Welcome to our (very personal) reviews of the campsites we have visited. If you arrived here from a link on our travel blog, Semi-True Tales of Our Life On the Road, you can click here to read all of our campground reviews.

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Monday, May 5, 2008


Our Opinion: Rave. Boondocking doesn‘t get any better than this.

Date of Stay: May 3-4, 2008

Weather During Stay: Partly cloudy. Highs in the upper 70’s. Some wind. Low’s in the upper 40‘s.

Sites: No developed sites. Dispersed camping only.

Rate: Free. 14 day limit (BLM).

Phone/radio/TV: No Verizon phone or aircard, but both work three miles down the hill in Lone Pine. Nothing to block satellite. Didn‘t bother with antenna. . Satellite radio only. The NOAA weather radio doesn’t even work!

Elevation/Landscape/Terrain: Elevation is just under 4,600’. View is of blooming wildflowers, the Alabama Hills and beyond to Mt. Whitney and the eastern Sierra, still snowcapped, to the west; dry Owens Lake to the east, with the towering Inyo Mountains beyond.

Lighting/Noise: No night lighting whatsoever. So dark it was scary. No moon, so tons of stars; it would be fun to camp here with a full moon, too. Noise during the day from passing traffic on Movie Road (paved where we are)… and the wind, birds, and insects.

Favorite Sites: Dispersed camping available along dirt roads throughout the Alabama Hills. Because of our size and weight, we selected a reasonably level site just off the paved portion of Movie Road. I took the top photo looking to the southwest; the bottom photo was shot looking northeast.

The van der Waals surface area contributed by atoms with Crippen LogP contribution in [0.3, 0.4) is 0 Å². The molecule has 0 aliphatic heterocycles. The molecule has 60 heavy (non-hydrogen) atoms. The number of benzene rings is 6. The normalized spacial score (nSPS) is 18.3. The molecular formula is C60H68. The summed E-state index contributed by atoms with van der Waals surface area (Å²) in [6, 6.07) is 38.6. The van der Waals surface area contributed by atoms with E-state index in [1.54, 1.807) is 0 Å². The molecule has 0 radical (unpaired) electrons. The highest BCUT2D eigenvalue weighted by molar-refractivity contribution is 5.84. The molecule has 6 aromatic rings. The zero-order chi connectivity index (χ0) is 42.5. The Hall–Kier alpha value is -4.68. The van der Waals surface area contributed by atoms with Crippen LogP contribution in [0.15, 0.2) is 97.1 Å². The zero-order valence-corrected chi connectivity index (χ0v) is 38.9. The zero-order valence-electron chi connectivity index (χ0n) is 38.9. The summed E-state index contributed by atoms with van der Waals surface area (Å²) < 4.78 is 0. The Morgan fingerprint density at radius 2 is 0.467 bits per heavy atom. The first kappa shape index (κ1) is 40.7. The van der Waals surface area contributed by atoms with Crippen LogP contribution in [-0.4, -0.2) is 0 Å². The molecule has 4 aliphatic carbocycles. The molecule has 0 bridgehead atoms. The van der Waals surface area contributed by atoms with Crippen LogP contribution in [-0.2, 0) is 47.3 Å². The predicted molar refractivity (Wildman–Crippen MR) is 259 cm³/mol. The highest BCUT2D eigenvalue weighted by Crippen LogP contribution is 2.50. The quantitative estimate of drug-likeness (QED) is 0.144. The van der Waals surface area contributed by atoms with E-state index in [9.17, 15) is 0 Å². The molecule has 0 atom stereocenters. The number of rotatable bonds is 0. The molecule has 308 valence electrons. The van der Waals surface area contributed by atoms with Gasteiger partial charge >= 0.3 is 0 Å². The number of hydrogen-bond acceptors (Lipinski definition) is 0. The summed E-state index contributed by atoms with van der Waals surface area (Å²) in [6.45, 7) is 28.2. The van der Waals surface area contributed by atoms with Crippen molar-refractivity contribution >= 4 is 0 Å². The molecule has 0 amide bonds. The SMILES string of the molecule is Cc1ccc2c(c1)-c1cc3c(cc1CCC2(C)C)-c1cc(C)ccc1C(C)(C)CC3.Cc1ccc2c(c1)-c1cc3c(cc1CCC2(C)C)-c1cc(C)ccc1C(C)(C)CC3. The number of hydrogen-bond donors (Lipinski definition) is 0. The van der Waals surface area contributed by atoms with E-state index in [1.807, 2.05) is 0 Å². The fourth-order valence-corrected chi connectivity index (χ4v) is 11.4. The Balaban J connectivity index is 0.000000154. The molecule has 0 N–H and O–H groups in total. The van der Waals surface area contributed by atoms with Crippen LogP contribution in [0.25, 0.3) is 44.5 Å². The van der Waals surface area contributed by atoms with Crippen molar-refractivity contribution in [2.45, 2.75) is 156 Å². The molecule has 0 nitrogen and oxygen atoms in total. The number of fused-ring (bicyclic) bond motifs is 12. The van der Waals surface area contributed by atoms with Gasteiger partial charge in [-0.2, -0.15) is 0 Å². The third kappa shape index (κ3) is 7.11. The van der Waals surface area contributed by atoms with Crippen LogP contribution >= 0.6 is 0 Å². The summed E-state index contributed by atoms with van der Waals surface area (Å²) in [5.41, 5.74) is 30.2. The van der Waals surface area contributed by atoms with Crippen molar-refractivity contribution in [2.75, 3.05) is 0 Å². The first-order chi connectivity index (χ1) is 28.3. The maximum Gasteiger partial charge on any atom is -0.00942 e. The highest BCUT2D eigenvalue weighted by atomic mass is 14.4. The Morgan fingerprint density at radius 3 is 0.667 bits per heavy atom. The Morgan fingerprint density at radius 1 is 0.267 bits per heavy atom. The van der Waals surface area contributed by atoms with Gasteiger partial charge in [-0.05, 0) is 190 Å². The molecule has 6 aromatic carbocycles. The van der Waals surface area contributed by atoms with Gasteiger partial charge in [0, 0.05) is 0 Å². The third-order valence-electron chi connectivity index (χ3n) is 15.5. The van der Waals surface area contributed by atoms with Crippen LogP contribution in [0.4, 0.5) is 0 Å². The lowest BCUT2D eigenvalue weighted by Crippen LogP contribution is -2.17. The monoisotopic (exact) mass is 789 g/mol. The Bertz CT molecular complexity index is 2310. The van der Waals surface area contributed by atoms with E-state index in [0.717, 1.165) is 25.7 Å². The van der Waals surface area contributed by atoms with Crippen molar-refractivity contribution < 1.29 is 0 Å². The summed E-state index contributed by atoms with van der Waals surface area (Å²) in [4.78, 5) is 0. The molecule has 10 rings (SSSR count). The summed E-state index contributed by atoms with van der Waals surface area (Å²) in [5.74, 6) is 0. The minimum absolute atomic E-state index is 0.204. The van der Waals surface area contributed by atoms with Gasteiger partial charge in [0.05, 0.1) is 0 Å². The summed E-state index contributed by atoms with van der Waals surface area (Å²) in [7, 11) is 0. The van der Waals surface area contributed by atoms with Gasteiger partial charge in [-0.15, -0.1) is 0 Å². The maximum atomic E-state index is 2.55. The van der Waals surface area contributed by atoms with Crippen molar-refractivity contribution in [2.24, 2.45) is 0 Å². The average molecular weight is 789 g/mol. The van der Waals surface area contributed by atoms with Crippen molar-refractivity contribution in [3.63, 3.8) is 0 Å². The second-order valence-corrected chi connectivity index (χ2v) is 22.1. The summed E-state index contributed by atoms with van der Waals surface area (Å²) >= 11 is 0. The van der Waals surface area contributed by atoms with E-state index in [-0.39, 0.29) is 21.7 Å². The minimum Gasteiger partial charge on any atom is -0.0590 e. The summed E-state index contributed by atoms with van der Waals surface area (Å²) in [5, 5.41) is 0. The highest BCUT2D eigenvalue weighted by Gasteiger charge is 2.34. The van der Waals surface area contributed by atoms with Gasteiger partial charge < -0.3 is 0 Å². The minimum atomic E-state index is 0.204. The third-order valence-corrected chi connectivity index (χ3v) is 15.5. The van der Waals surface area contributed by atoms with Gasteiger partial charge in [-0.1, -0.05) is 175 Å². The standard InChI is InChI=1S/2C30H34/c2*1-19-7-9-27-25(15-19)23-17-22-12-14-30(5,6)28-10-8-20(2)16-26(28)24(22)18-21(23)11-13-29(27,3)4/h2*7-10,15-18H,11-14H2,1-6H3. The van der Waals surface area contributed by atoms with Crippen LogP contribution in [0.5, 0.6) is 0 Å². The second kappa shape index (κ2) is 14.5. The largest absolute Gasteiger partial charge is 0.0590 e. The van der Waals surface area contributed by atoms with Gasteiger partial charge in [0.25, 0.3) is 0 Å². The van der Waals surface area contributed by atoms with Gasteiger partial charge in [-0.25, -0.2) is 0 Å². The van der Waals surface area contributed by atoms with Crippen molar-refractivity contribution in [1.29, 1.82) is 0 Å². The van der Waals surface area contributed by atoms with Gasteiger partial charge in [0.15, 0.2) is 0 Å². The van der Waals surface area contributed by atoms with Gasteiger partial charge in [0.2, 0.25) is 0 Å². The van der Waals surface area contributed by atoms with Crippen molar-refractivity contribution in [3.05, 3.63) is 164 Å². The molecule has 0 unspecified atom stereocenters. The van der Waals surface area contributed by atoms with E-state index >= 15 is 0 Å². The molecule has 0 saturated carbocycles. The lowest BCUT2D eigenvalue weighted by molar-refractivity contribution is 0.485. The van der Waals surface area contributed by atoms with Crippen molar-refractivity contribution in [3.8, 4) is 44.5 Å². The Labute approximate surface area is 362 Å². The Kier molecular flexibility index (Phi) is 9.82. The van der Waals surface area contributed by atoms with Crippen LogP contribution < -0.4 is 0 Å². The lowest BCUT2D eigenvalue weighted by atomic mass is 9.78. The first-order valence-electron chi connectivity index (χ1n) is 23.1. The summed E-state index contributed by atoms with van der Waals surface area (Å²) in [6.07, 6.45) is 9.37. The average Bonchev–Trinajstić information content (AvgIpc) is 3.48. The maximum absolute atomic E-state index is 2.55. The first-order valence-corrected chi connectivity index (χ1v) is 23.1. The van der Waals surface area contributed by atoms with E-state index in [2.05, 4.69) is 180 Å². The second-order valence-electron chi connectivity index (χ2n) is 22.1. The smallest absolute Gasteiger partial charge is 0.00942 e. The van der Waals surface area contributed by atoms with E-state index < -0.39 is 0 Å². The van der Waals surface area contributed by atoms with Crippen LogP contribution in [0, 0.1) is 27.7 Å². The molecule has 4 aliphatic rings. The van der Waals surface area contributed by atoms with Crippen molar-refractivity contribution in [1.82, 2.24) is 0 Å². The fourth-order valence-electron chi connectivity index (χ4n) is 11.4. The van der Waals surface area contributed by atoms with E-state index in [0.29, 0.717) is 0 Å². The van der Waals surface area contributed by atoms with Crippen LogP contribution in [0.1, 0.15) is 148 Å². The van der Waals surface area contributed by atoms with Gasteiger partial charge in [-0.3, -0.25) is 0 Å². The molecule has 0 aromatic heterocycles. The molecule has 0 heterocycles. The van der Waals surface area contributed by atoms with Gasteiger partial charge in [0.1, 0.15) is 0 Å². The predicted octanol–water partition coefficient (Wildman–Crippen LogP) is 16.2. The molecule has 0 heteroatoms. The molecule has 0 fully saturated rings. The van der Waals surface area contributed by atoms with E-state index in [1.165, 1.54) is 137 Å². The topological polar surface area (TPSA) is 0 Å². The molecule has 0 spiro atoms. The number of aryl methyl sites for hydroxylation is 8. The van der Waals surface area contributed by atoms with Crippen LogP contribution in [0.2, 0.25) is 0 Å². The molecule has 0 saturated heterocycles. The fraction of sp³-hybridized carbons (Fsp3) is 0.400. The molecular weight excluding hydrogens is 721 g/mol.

Hiking/Walking: Step outside and head off on the dirt tracks and trails of the Alabama Hills, or drive in any direction to more challenging hikes. From where we are parked, strike out on the first dirt road to the left (across from the Alabama Hills sign) and head towards Mt. Whitney. At the top of the hill, turn right and loop back around to Movie Road. This loop is about 5,000 steps.

Comments: Perfection. We are snuggled into the rock formations of the Alabama Hills, facing Mt. Whitney and the backbone of the eastern Sierra. Lone Pine is a few miles away, with groceries, restaurants, and the new Movie History museum. The Interagency Visitor Center is 5 or 6 miles away, with information on all the sights to see in the area. Mining ruins and ghost towns around Owens Lake. Manzanar Internment Camp is just up the road on Hwy. 395.


Anonymous said...

I agree. A truly wonderful spot for solitude and beauty. We have a 27'Class C and there are a multitude of locations adequate for us beyond the paved section of Movie Road.

Unknown said...

How do you dry camp for 14 days? After 4 days we loose the frig and lights. What aren't we doing? Thanks

Deb Valentine
Pentwater, MI

Laurie and Odel said...

Deborah, we DON'T dry camp for 14 days - but it is the stated limit at most free BLM sites. We have a large, on-board generator that we use to recharge our batteries when needed, and run the frig on propane when drycamping. For us, the limiting factor is water - we use up our fresh water and fill our gray water holding tank in somewhere between 5-9 days, depending on our conservation efforts - but by then we are ready to move on, anyway. :)

The Good Luck Duck said...

This looks wonderful. Came to this post via Wheeling It, and I love to hear about beautiful, remote boondocking sites. Thank you!

Anonymous said...

Boon-docking now that is RV'ing not in some crowded campground. I'm at the slabs in CA. and love the stars at night and all the local "color" too :)